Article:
Among the conclusions of the conference was that, for a long‐term change with enhanced opportunities for all, a different relationship between the state and the economy is needed. This also refers to more comprehensive environmental laws and more effective coordination and implementation of policies. Furthermore, there are vibrant discussions at the international level about a different system of taxation including more ecological concerns. As a final point, green jobs strategies should use the international agenda as a benchmark. However, the emphasis is to remain at the national level. Global governance is needed and the green jobs issue can only be taken at global level, yet to be realistic, it will be very hard to change global and regional structures, but it is realistic to build a national strategy that is applicable against any challenges within each country.
FES Regional Forum Economy of Tomorrow: Creating a Good Society with full capacities for all
1-2 March 2012 - Bangkok, Thailand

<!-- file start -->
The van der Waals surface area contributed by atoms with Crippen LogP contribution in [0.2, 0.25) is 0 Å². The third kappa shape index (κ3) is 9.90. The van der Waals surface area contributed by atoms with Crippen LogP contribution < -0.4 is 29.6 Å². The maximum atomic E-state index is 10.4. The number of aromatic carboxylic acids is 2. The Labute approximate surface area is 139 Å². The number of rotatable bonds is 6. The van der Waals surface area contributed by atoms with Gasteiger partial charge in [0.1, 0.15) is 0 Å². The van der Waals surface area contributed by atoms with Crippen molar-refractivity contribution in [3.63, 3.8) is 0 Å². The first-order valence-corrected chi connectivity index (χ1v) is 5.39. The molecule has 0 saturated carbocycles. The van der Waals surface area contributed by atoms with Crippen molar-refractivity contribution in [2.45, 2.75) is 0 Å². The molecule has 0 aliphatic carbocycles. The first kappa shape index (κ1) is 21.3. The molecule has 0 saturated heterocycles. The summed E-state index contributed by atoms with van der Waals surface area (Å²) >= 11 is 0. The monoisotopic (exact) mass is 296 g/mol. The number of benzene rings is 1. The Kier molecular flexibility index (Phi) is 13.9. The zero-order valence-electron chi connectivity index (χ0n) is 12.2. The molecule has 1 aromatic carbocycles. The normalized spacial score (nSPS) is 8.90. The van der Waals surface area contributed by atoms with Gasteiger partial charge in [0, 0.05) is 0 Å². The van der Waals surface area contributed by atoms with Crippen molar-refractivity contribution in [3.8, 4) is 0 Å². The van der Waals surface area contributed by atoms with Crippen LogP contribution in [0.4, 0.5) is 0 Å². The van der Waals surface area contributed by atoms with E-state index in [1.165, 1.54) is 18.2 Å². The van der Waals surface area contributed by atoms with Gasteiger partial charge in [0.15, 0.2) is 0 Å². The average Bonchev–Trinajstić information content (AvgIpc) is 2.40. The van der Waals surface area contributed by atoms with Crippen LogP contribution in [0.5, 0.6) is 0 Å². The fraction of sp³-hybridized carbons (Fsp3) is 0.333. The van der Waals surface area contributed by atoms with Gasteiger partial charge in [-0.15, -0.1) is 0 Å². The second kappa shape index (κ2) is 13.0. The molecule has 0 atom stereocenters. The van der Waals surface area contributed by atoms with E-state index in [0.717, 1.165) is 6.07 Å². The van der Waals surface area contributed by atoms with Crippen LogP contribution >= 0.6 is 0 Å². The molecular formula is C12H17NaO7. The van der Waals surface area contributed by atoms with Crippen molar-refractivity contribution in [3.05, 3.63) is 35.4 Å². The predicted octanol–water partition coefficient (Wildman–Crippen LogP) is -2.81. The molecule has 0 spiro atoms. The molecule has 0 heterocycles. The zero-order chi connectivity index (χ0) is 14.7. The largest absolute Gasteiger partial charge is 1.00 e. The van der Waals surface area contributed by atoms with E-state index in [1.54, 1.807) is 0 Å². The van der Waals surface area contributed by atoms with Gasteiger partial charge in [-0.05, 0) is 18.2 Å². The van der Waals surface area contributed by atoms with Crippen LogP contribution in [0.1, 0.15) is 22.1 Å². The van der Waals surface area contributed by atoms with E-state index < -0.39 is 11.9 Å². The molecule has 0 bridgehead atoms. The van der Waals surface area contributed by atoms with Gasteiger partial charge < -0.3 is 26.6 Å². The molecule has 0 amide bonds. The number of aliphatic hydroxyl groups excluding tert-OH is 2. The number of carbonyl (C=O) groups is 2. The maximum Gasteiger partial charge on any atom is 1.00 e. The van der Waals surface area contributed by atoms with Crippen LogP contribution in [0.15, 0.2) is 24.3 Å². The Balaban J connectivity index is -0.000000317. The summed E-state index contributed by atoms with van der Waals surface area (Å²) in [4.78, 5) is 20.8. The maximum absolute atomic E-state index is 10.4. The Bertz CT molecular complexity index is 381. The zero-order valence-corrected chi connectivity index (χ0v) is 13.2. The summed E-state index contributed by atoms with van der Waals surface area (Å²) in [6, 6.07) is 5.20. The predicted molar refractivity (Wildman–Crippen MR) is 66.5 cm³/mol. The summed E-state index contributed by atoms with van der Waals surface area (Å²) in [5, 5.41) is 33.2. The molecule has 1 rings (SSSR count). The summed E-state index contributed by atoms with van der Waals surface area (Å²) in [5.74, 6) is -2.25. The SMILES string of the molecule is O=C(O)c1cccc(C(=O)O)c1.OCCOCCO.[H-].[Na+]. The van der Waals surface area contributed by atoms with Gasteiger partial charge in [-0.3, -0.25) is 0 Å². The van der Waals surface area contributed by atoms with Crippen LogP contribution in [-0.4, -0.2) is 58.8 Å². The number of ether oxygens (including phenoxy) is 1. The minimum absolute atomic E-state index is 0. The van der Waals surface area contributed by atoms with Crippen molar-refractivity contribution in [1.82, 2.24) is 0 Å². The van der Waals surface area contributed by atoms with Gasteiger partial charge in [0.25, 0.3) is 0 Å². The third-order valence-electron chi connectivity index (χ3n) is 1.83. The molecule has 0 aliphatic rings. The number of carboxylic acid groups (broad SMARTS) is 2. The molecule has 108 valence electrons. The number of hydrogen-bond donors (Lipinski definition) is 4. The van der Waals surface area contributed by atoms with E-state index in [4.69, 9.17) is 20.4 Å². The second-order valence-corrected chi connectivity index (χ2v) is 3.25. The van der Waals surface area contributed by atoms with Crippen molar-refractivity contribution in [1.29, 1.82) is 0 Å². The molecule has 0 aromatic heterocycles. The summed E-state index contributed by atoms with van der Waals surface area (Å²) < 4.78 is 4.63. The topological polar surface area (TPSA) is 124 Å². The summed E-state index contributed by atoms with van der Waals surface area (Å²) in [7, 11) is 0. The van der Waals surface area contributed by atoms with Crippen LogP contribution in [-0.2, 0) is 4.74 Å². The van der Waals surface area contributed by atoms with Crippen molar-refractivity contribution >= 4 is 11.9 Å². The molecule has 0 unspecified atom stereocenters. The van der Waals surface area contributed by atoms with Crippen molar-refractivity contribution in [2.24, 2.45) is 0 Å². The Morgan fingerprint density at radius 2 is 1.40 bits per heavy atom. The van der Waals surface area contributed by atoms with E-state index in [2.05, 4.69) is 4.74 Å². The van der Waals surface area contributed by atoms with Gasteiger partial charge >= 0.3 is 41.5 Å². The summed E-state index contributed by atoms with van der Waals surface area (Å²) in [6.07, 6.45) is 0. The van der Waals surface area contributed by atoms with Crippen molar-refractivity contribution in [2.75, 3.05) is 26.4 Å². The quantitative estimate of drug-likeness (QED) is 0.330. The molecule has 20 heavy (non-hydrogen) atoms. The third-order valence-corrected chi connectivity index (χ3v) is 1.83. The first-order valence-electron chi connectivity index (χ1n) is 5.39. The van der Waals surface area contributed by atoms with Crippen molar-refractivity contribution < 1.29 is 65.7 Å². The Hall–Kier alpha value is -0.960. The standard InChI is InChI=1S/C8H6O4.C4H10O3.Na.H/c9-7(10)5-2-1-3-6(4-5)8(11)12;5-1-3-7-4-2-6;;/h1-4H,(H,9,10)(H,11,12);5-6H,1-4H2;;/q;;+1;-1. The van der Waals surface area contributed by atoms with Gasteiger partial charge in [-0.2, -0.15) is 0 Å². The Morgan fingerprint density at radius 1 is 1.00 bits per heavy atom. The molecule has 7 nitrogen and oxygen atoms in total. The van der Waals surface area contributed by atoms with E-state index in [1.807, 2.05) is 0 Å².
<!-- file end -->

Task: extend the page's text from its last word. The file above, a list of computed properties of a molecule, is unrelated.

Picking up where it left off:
Based on a network of economic thinkers and policy makers in each country, FES aims to facilitate the formation of an inter-regional network of European and Asian economists with a view to exchange views on the analytical framework and to develop concrete policy recommendations. The objective is to discuss how a development model should look like that can produce socially just, sustainable and dynamic growth.
Gender Coordinators’ Meeting of FES Offices in Asia:
Strategies and Tools of FES Gender Programmes: How Can We Increase the Impact of National and Regional Gender Policies in Asia?
20-24 February 2012 - Kathmandu, Nepal
FES Gender Coordinators from Asia got together over four days in Nepal to discuss and get familiar with the 2011 adopted FES gender strategies at the Department for Asia and the Pacific as well as the Division for International Cooperation of FES.